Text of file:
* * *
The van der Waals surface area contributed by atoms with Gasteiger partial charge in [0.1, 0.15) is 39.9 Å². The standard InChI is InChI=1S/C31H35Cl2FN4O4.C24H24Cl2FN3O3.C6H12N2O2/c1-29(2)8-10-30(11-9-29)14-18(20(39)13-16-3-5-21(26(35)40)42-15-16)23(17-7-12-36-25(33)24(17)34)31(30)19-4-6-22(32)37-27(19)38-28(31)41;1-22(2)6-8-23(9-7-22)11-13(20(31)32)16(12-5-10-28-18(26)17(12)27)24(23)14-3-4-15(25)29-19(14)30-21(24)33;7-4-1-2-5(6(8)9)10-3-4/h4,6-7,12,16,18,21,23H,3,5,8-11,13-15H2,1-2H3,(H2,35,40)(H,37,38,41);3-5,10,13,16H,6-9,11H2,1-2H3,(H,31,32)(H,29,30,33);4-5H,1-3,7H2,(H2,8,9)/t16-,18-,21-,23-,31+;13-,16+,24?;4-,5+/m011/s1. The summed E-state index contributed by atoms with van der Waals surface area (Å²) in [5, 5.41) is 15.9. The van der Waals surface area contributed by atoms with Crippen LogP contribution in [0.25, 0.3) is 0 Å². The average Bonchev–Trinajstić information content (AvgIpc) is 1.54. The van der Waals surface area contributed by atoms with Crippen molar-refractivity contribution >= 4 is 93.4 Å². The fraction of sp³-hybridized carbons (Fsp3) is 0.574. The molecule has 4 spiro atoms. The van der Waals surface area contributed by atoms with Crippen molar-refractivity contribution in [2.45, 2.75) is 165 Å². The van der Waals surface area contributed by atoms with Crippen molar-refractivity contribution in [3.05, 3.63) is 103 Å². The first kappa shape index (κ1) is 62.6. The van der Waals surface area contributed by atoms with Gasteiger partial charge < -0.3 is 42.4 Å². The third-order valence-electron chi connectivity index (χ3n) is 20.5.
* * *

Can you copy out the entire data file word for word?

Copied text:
The van der Waals surface area contributed by atoms with Gasteiger partial charge in [0.1, 0.15) is 39.9 Å². The standard InChI is InChI=1S/C31H35Cl2FN4O4.C24H24Cl2FN3O3.C6H12N2O2/c1-29(2)8-10-30(11-9-29)14-18(20(39)13-16-3-5-21(26(35)40)42-15-16)23(17-7-12-36-25(33)24(17)34)31(30)19-4-6-22(32)37-27(19)38-28(31)41;1-22(2)6-8-23(9-7-22)11-13(20(31)32)16(12-5-10-28-18(26)17(12)27)24(23)14-3-4-15(25)29-19(14)30-21(24)33;7-4-1-2-5(6(8)9)10-3-4/h4,6-7,12,16,18,21,23H,3,5,8-11,13-15H2,1-2H3,(H2,35,40)(H,37,38,41);3-5,10,13,16H,6-9,11H2,1-2H3,(H,31,32)(H,29,30,33);4-5H,1-3,7H2,(H2,8,9)/t16-,18-,21-,23-,31+;13-,16+,24?;4-,5+/m011/s1. The summed E-state index contributed by atoms with van der Waals surface area (Å²) in [5, 5.41) is 15.9. The van der Waals surface area contributed by atoms with Crippen LogP contribution in [0.25, 0.3) is 0 Å². The average Bonchev–Trinajstić information content (AvgIpc) is 1.54. The van der Waals surface area contributed by atoms with Crippen molar-refractivity contribution >= 4 is 93.4 Å². The fraction of sp³-hybridized carbons (Fsp3) is 0.574. The molecule has 4 spiro atoms. The van der Waals surface area contributed by atoms with Crippen molar-refractivity contribution in [2.45, 2.75) is 165 Å². The van der Waals surface area contributed by atoms with Crippen molar-refractivity contribution in [3.05, 3.63) is 103 Å². The first kappa shape index (κ1) is 62.6. The van der Waals surface area contributed by atoms with Gasteiger partial charge < -0.3 is 42.4 Å². The third-order valence-electron chi connectivity index (χ3n) is 20.5.